Many of you have asked the question of why, when Alabama is considered such a Republican state when it comes to Presidential politics, is the Alabama Legislature so predominately Democratic. It is quite an anomaly.

Indeed, since 1964, Alabama has become a Republican state in Presidential elections. When Goldwater turned the tide that year there has been very little looking back. This Presidential leaning carries over to all Washington politics for us Alabamians. Both our U.S. Senators are Republican and five out of seven of our Congressmen. We have also made the decision that we want Republicans in our state courts. Our Alabama Supreme Court is now nine out of nine Republicans. Our state appellate courts are also majority Republican.

The line of demarcation is the Governor’s Race. We are selective and we vote for who we think is the best man or woman for the job. We are so undecided and bipartisan that we have in recent years flipped the office every quadrennium. In 1994 we elected a Republican, in 1998 a Democrat, and in 2002 a Republican. Therefore, in 2006 it is favored to be a Democrat. However, below the Governor’s Office we are a Democratic state for local offices. The vast majority of probate judges and sheriffs are Alabama Democrats. Therefore, we are Republican above the Governor’s Race, evenly divided on the Governor, and Democratic below the Governor.

The Legislature is still perceived as a local race, at least in rural Alabama. However, in the metropolitan areas of Birmingham, Montgomery, and Mobile the lines have been drawn. The predominately white suburbs elect Republicans while the predominately black inner city folks elect Democrats. This is so true that all three of these metropolitan areas legislative delegations are made up of either all white Republicans or all black Democrats.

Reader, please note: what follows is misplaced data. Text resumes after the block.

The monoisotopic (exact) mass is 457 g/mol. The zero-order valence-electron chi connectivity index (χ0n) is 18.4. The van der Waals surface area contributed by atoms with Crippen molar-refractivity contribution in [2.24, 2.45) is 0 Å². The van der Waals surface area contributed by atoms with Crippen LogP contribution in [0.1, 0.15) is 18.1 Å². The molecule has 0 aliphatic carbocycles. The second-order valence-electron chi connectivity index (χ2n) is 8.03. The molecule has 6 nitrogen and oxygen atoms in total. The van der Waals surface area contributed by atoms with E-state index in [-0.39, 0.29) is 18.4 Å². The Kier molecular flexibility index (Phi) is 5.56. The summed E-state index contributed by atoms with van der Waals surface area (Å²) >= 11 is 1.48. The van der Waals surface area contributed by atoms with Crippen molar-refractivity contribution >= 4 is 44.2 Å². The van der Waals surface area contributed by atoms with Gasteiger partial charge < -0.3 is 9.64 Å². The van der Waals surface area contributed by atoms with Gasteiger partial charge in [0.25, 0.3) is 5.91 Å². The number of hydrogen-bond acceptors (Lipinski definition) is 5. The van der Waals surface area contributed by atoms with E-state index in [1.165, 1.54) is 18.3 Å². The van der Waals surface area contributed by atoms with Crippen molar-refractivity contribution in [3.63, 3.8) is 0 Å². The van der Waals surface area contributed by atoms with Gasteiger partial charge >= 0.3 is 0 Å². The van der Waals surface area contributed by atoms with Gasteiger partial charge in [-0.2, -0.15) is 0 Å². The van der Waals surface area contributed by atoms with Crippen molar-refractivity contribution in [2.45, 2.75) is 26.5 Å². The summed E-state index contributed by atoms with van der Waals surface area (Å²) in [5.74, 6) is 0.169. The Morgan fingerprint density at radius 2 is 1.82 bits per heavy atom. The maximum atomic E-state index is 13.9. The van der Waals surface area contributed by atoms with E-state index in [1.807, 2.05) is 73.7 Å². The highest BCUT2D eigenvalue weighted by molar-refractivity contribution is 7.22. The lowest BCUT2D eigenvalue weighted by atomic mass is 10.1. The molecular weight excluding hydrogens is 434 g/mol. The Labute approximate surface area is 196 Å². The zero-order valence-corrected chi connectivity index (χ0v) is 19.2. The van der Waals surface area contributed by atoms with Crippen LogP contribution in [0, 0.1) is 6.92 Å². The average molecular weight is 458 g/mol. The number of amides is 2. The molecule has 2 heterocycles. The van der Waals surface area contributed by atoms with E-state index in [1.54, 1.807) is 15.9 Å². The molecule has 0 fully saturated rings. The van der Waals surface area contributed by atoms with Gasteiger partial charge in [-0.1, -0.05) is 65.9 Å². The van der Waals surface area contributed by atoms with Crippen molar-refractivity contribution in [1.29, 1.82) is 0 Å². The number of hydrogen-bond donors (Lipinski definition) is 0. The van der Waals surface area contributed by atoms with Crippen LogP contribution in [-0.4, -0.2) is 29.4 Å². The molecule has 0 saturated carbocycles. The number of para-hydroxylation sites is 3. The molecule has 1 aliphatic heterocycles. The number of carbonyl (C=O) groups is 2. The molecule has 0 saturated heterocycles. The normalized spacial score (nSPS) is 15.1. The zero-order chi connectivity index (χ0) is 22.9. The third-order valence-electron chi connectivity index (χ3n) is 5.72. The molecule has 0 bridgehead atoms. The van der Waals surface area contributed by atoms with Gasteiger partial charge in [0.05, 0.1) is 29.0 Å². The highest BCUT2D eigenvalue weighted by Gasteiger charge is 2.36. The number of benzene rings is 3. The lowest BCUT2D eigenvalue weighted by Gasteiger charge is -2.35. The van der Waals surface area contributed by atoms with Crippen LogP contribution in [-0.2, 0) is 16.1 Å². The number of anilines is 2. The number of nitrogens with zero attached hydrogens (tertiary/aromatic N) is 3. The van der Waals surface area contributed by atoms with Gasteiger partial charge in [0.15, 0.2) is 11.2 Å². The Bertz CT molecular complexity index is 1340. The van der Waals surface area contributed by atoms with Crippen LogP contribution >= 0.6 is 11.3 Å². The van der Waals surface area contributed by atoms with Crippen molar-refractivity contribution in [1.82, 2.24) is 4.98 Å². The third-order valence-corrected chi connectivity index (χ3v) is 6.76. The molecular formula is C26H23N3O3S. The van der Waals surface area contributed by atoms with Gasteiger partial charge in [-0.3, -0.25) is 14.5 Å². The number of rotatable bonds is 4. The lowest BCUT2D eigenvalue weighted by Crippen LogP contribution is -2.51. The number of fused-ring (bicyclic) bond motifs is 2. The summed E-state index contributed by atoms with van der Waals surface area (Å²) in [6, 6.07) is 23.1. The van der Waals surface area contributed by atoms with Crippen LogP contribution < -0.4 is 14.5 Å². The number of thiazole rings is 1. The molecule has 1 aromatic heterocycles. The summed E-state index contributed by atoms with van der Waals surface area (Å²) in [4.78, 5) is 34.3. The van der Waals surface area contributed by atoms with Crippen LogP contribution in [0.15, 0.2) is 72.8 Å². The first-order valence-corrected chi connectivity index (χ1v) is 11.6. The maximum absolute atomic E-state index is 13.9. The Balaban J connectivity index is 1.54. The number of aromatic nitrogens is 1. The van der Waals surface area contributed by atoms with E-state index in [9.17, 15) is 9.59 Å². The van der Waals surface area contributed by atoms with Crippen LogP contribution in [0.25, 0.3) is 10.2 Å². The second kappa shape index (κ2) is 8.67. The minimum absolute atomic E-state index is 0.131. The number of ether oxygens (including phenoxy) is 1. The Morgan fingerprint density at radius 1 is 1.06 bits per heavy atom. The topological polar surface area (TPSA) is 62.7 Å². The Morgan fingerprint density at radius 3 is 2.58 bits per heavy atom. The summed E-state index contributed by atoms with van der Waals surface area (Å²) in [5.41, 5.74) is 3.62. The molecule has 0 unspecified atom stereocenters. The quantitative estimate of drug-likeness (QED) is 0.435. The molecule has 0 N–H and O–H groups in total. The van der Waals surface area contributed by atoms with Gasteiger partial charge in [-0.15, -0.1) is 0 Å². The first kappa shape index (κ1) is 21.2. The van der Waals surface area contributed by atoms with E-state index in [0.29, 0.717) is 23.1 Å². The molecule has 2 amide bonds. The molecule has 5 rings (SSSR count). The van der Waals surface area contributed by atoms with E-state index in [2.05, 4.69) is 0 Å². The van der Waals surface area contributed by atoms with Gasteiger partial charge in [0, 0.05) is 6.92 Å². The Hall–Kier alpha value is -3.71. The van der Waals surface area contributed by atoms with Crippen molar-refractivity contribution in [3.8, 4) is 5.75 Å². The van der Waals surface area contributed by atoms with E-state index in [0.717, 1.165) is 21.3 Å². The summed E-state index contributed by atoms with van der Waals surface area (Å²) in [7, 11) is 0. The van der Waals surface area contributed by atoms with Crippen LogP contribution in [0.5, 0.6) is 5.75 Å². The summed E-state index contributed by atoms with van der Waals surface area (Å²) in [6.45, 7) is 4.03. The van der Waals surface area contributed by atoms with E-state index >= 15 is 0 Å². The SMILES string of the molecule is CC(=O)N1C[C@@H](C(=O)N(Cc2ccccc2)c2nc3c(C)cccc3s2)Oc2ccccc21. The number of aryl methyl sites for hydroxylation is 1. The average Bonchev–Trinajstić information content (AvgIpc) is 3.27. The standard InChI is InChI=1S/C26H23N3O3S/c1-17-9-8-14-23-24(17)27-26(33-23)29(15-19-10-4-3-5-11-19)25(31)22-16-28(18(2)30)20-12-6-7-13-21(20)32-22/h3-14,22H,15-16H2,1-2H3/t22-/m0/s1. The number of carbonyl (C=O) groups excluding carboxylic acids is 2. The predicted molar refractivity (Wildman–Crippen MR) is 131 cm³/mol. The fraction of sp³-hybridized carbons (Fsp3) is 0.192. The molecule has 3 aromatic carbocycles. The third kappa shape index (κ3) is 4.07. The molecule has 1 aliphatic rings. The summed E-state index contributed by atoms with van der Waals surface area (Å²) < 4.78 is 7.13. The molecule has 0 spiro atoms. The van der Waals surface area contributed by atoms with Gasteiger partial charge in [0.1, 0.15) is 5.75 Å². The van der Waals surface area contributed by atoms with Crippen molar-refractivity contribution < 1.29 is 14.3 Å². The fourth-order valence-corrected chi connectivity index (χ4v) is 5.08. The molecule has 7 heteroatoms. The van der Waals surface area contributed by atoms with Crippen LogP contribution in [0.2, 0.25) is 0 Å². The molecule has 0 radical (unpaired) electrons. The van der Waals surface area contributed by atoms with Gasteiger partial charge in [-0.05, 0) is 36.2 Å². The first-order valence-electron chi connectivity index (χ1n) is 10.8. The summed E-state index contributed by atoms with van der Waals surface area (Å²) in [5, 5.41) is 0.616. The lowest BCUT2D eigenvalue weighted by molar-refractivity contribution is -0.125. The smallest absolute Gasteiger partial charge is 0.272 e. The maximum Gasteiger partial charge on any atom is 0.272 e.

So why is there a 63 to 42 Democratic edge in the House and a 25 to 10 Democratic majority in the Senate? The answer is that most of the rural counties of Alabama are represented by white Democrats. These Democrats are getting older and have served a long time in the Legislature and hold most of the leadership positions. The irony is that these same voters who live in rural Alabama vote Republican in Presidential politics, but will still vote for their local legislator who is a Democrat. In the rural areas of Alabama they actually know their legislator. He is their neighbor, relative, fellow church member, and friend. They know old Joe and trust him and they certainly do not think of him as some wild eyed liberal. Old Joe is safe, but old Joe is getting older.

When he passes on or does not run for reelection what happens? Political experts believe that in the next decade these seats will go Republican. Trends indicate that rural or small town whites will join their suburban neighbors and elect Republicans to the Legislature. The only reason these districts have not already gone Republican is that a veteran, trusted, entrenched Democrat is so popular personally that he transcends party lines. When these icons leave these districts could fall to Republicans.

The examples are obvious. In the House you can begin with the Speaker Seth Hammett. His Covington County seat will probably go Republican if he leaves. The same is true of longtime veterans such as Jack Venable of Elmore, Joe Carothers of Houston, Tommy Carter of Limestone, Albert Hall of Madison, and Richard Laird of Randolph. These men are Democrats in Republican seats. Some examples in the State Senate would be Tom Butler of Madison, Tommy Ed Roberts of Morgan, Ted Little of Auburn, Hinton Mitchem of Marshall, and maybe even the Pro Tem Lowell Barron’s DeKalb/Jackson district. There is no question but that these seats will be in play when these popular incumbents retire.

More than likely within a decade you will have parity in both chambers. Voting trends portend this probability earlier. However, my guess is that most of the above mentioned legislators run for and win reelection in 2006 which delays the inevitable change.